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Who Put This Song On?
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Who Put This Song On?
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"Unflinchingly irreverent, laugh-out-loud funny, and heartbreakingly honest." —Elizabeth Acevedo, National Book Award winner and New York Times bestselling author of The Poet XIn the vein of...
"Unflinchingly irreverent, laugh-out-loud funny, and heartbreakingly honest." —Elizabeth Acevedo, National Book Award winner and New York Times bestselling author of The Poet XIn the vein of...
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  • "Unflinchingly irreverent, laugh-out-loud funny, and heartbreakingly honest." —Elizabeth Acevedo, National Book Award winner and New York Times bestselling author of The Poet X

    In the vein of powerful reads like The Hate U Give and The Poet X, comes poet Morgan Parker's pitch-perfect novel about a black teenage girl searching for her identity when the world around her views her depression as a lack of faith and blackness as something to be politely ignored.

    Trapped in sunny, stifling, small-town suburbia, seventeen-year-old Morgan knows why she's in therapy. She can't count the number of times she's been the only non-white person at the sleepover, been teased for her "weird" outfits, and been told she's not "really" black. Also, she's spent most of her summer crying in bed. So there's that, too.

    Lately, it feels like the whole world is listening to the same terrible track on repeat—and it's telling them how to feel, who to vote for, what to believe. Morgan wonders, when can she turn this song off and begin living for herself?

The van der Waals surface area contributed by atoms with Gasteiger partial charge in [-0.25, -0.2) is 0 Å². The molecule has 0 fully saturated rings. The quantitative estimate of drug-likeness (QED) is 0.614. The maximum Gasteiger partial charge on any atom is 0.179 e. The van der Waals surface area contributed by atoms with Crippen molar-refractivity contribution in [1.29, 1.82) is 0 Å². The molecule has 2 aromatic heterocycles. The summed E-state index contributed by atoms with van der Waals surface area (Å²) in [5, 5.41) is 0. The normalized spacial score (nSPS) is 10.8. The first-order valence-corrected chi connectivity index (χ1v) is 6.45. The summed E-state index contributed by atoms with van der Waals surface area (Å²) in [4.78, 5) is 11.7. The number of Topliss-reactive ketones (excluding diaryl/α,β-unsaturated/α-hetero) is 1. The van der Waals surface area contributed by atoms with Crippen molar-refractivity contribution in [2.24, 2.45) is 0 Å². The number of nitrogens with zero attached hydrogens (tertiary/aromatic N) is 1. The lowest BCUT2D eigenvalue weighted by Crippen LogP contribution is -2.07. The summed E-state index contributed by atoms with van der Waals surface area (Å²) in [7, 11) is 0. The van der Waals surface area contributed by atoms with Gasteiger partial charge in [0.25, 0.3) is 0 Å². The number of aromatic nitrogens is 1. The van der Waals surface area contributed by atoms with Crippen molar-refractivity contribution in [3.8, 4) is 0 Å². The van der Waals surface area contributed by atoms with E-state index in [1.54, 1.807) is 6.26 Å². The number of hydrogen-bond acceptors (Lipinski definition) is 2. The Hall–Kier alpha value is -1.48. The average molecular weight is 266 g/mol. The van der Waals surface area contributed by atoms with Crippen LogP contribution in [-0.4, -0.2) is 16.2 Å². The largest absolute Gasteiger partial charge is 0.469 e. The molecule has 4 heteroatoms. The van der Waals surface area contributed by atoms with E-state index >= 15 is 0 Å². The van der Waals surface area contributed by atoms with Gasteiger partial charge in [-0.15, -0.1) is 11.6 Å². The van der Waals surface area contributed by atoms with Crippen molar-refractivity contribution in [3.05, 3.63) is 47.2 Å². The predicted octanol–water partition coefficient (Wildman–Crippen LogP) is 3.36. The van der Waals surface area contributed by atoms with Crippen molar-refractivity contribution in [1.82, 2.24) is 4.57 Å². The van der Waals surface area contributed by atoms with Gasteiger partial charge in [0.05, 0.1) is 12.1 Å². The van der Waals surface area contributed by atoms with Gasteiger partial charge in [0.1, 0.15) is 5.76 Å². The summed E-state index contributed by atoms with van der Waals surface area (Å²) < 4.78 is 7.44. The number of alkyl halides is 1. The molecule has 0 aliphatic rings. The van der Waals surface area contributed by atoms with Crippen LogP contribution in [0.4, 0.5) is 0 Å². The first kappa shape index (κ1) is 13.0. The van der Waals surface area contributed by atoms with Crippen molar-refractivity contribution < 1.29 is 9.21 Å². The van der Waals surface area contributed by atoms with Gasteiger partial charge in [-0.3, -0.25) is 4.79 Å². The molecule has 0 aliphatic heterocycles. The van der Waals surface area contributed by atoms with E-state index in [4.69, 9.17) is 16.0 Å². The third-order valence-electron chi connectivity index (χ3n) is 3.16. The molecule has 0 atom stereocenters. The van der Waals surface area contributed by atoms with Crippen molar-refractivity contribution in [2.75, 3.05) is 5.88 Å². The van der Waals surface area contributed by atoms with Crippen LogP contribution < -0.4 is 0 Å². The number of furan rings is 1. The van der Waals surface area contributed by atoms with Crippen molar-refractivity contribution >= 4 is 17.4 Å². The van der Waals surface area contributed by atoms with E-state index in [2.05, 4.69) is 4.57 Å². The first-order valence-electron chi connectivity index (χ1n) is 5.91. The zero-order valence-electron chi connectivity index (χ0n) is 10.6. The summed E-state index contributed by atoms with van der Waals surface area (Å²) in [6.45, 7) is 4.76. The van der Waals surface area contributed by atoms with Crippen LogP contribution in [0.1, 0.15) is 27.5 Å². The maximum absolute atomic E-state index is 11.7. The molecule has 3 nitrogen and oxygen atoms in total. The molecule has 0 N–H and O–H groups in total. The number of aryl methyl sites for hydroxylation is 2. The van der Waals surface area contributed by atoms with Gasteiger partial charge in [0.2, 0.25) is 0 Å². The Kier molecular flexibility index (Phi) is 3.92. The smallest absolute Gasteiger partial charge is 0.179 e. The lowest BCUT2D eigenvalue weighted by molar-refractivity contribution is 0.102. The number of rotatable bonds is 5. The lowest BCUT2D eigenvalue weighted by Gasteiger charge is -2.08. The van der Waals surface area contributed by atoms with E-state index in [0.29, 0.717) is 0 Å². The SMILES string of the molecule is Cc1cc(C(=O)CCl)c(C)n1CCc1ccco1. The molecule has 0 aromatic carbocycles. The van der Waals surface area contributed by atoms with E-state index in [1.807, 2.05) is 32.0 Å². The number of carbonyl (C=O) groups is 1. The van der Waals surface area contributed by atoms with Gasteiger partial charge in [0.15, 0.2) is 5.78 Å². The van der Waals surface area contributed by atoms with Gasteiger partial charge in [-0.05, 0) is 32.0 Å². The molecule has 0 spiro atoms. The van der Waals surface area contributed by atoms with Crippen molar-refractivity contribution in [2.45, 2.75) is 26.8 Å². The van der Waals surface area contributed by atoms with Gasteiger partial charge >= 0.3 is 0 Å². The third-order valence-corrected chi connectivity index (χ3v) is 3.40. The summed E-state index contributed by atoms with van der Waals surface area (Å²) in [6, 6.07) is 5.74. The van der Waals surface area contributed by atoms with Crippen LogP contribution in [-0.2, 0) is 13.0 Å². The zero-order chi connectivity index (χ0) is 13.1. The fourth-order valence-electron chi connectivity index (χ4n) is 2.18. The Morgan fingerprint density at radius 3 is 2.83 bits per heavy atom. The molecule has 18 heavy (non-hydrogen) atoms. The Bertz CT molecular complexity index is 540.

Loosely based on her own teenage life and diaries, this incredible debut by award-winning poet Morgan Parker will make readers stand up and cheer for a girl brave enough to live life on her own terms—and for themselves.

    "Morgan Parker put THIS song on—and I hope it never turns off." —Nic Stone, New York Times bestselling author of Dear Martin and Odd One Out

    “A triumphant first impression in the YA space.” —Entertainment Weekly

    “An incredibly heartfelt, deep story about a girl's coming of age.” Refinery29

Excerpts-

  • From the cover

    Susan

     

    This is a story about Susan. Draped permanently on the back of Susan’s chair is a sweater embroidered with birds—­that type of lady. She has this thing I hate, where she’s just always medium, room temperature. Susan looks like a preschool teacher with no emotions. She smiles, she nods, but she almost never laughs or speaks. That might be the number one thing I hate about coming here. She won’t even laugh at my jokes! I know that life with me is a ridiculous hamster wheel of agony, but I’m kind of hilarious, and I’m just trying to make this whole situation less awkward.

     

    I’m the one who begged for my first session, but I was desperate, and it was almost my only choice. Now that I’m actually doing this, I hate it. I just want Susan to buy my usual pitch: I am okay. I am smart and good. I am regular, and I believe in God, and that means I am happy.

     

    By the way, of course my therapist’s name is Susan. It seems like everyone I meet, everyone telling me how to be, is a Susan.

     

    I don’t trust a Susan, and I don’t think they trust me either.

     

    I don’t like Susan, but I want to impress her—­I’m usually so good at it.

     

    But this is what I mean about the bird sweater. I know the bird sweater is awful, and just uncool and unappealing in every way—­it doesn’t even look comfortable. But other Susans like it, and generally all Susans do. It is a sensible piece of clothing; it is normal, and it makes sense. Wouldn’t it be so much easier if I liked the sweater, if I just wore the fucking sweater and didn’t make such a big deal out of everything?

     

    This Is a Story About Me